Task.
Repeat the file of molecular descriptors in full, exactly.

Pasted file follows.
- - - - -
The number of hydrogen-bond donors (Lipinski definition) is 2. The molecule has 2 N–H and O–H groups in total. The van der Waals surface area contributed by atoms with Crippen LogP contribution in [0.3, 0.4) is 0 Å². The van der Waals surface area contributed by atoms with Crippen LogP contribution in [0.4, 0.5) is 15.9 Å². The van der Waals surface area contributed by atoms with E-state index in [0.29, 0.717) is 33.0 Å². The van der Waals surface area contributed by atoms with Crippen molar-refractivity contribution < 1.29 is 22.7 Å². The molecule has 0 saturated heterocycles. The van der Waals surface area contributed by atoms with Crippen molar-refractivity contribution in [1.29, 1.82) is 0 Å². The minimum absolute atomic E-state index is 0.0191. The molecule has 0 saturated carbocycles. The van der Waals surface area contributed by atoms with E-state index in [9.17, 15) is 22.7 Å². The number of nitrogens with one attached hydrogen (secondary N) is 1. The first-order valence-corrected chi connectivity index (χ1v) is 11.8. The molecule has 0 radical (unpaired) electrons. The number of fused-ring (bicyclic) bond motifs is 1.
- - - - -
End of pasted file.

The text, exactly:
The number of hydrogen-bond donors (Lipinski definition) is 2. The molecule has 2 N–H and O–H groups in total. The van der Waals surface area contributed by atoms with Crippen LogP contribution in [0.3, 0.4) is 0 Å². The van der Waals surface area contributed by atoms with Crippen LogP contribution in [0.4, 0.5) is 15.9 Å². The van der Waals surface area contributed by atoms with E-state index in [0.29, 0.717) is 33.0 Å². The van der Waals surface area contributed by atoms with Crippen molar-refractivity contribution < 1.29 is 22.7 Å². The molecule has 0 saturated heterocycles. The van der Waals surface area contributed by atoms with Crippen molar-refractivity contribution in [1.29, 1.82) is 0 Å². The minimum absolute atomic E-state index is 0.0191. The molecule has 0 saturated carbocycles. The van der Waals surface area contributed by atoms with E-state index in [9.17, 15) is 22.7 Å². The number of nitrogens with one attached hydrogen (secondary N) is 1. The first-order valence-corrected chi connectivity index (χ1v) is 11.8. The molecule has 0 radical (unpaired) electrons. The number of fused-ring (bicyclic) bond motifs is 1.